While the importance of this case cannot be understated and today NRA members enjoy a well-deserved victory, NRA remains committed to continuing this fight. Today’s ruling established the right to carry does not disappear at a person’s front door, but many unconstitutional gun control laws remain in America. The NRA will continue to fight these laws until every law-abiding American can exercise their right to defend themselves and their families with the firearm of their choosing.

Docket information for NYSRPA v. Bruen @ SupremeCourt.gov:



Exerpt from the SCOTUS ruling (https://www.supremecourt.gov/opinions/21pdf/20-843_7j80.pdf):

Held: New York’s proper-cause requirement violates the Fourteenth
Amendment by preventing law-abiding citizens with ordinary self-de-
fense needs from exercising their Second Amendment right to keep and

bear arms in public for self-defense. Pp. 8–63.

(a) In District of Columbia v. Heller, 554 U. S. 570, and McDonald v.
Chicago, 561 U. S. 742, the Court held that the Second and Fourteenth
Amendments protect an individual right to keep and bear arms for
self-defense. Under Heller, when the Second Amendment’s plain text
covers an individual’s conduct, the Constitution presumptively pro-
tects that conduct
, and to justify a firearm regulation the government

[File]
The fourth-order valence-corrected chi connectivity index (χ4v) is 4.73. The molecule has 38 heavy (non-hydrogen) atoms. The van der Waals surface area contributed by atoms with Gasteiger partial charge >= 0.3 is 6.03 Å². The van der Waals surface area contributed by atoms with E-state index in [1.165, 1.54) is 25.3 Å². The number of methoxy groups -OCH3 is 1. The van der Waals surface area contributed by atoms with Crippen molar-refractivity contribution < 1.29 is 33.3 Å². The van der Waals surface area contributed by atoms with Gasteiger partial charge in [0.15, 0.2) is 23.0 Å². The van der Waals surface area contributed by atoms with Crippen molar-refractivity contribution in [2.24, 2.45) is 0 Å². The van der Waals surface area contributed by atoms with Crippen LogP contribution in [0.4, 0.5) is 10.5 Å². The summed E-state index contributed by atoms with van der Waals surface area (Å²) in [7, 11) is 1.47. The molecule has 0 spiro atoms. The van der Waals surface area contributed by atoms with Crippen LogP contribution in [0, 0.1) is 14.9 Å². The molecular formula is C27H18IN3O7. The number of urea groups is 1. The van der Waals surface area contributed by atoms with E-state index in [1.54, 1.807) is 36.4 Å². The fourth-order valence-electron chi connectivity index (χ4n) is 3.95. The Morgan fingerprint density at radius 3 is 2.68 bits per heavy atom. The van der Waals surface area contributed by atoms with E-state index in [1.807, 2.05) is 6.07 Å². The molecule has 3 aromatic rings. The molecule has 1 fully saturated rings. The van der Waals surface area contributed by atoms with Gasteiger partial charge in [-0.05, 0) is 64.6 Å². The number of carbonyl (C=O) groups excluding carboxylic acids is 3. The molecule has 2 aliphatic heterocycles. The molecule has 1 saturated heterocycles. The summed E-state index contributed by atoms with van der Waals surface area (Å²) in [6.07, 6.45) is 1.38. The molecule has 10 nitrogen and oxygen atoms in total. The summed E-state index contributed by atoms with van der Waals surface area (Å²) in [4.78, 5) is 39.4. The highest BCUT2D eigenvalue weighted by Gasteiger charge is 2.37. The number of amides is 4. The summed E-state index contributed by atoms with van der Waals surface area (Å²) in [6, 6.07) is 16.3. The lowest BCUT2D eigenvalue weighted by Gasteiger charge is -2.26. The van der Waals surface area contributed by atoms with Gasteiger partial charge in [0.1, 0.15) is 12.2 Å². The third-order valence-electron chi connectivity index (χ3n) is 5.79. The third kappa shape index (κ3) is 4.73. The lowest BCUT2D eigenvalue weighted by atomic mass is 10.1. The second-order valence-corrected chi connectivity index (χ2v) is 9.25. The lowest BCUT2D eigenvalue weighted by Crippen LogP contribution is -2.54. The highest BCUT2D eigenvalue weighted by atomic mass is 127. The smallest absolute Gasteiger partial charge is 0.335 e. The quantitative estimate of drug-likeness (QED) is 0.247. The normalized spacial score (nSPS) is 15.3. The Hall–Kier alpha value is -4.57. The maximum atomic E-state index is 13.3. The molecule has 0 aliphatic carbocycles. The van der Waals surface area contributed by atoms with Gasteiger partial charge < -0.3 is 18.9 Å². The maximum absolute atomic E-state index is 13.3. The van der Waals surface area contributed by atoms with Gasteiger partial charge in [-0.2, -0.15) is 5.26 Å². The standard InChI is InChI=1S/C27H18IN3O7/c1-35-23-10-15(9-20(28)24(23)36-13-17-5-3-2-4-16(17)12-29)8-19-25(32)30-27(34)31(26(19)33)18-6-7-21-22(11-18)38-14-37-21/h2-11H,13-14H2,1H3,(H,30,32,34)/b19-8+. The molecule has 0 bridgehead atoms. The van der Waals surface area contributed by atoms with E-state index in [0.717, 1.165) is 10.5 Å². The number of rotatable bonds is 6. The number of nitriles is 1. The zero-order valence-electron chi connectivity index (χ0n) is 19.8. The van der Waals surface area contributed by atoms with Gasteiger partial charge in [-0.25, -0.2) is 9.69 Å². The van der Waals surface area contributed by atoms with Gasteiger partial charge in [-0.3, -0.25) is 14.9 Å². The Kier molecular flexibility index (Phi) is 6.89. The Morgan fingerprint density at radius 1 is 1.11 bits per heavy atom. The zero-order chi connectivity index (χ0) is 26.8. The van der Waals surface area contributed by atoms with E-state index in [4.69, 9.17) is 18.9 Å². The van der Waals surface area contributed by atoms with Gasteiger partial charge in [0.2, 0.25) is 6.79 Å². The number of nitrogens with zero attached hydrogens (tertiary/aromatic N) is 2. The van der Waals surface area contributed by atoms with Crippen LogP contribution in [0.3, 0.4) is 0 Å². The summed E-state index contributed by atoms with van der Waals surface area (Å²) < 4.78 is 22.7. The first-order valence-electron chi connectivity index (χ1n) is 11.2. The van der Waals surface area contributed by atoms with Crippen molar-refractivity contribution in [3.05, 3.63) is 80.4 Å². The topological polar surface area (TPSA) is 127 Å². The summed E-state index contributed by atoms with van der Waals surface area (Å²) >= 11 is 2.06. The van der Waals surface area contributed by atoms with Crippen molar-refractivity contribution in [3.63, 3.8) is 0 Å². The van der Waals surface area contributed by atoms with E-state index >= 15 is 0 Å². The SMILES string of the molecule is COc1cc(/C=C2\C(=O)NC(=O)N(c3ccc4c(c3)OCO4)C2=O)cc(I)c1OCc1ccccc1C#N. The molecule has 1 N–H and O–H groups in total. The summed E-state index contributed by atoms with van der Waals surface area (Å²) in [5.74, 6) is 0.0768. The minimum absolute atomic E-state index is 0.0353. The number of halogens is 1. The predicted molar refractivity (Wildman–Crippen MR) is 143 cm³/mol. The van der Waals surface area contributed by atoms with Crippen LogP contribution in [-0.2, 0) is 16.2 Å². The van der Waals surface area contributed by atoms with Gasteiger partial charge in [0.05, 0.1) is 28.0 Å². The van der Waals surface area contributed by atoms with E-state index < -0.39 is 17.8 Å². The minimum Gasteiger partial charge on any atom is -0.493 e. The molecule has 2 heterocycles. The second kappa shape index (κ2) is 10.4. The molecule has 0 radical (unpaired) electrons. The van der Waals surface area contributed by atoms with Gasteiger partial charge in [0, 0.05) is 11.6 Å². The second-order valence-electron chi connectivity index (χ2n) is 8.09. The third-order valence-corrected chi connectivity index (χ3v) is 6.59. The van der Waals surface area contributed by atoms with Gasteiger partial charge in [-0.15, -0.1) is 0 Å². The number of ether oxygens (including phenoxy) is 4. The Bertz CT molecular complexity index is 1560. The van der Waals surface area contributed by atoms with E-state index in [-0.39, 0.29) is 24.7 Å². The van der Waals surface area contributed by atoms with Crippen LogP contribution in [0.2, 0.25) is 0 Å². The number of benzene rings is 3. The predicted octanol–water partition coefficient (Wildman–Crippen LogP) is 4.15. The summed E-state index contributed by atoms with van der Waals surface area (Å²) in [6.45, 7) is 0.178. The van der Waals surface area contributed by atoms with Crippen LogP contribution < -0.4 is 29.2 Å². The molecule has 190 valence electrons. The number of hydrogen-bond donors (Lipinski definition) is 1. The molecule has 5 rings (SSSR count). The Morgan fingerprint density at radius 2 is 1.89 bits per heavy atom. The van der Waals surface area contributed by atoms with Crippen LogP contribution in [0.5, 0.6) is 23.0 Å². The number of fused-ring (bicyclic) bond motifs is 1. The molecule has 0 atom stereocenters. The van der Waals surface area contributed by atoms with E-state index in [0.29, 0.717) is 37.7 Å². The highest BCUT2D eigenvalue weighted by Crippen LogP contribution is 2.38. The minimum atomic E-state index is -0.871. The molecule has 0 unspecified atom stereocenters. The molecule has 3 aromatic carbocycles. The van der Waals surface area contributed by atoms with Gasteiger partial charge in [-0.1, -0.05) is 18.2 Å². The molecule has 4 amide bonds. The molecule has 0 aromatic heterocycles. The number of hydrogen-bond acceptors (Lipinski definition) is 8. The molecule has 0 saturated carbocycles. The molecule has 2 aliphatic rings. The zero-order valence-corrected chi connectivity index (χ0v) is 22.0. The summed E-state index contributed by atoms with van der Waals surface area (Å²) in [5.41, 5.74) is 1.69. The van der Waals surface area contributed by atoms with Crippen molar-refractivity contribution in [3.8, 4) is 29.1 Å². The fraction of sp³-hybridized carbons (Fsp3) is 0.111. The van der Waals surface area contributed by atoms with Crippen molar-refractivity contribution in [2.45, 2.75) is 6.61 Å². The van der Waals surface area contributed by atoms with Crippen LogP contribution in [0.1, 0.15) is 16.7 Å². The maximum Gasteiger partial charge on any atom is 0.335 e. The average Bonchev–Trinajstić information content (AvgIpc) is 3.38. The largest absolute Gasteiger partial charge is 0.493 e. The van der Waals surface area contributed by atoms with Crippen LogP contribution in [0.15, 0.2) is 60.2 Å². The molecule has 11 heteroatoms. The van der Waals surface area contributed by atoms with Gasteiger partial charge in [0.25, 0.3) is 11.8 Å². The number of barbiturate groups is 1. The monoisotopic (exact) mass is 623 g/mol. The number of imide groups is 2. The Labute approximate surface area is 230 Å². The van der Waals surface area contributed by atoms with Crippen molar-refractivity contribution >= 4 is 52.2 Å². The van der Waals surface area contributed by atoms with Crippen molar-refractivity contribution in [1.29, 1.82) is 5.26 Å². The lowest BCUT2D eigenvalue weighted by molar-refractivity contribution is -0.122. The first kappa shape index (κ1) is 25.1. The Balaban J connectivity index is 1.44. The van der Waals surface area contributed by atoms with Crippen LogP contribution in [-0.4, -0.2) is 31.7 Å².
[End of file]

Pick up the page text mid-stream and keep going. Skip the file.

must demonstrate that the regulation is consistent with the Nation’s
historical tradition of firearm regulation. Pp. 8–22 ...

(b) Having made the constitutional standard endorsed in Heller
more explicit, the Court applies that standard to New York’s proper-
cause requirement. Pp. 23–62 ...

c) The constitutional right to bear arms in public for self-defense is
not “a second-class right, subject to an entirely different body of rules
than the other Bill of Rights guarantees.” McDonald, 561 U. S., at 780
(plurality opinion). The exercise of other constitutional rights does not
require individuals to demonstrate to government officers some special
need. The Second Amendment right to carry arms in public for self-
defense is no different. New York’s proper-cause requirement violates
the Fourteenth Amendment by preventing law-abiding citizens with
ordinary self-defense needs from exercising their right to keep and

bear arms in public. Pp. 62–63.

818 Fed. Appx. 99, reversed and remanded.
Strong language, indeed.

It'll be interesting to see whether governments (municipalities, counties, states, the fed) will be tolerated for their continued criminalizing of mere possession, via "No guns allowed / No weapons allowed" regulations. After all, if one's rights aren't to be shelved due to the obvious and protected right to self-defense, then it follows gov't shouldn't be allowed to stomp out such rights merely because a person has taken one further step across a property line, into a given building, whatever.

Of course, the destroyers will read this as applying only to "needs" statements; it's all but certain they'll continue attempts in other areas of the RKBA. Such as criminalizing "unsafe" storage, or criminalizing standard-capacity magazine possession.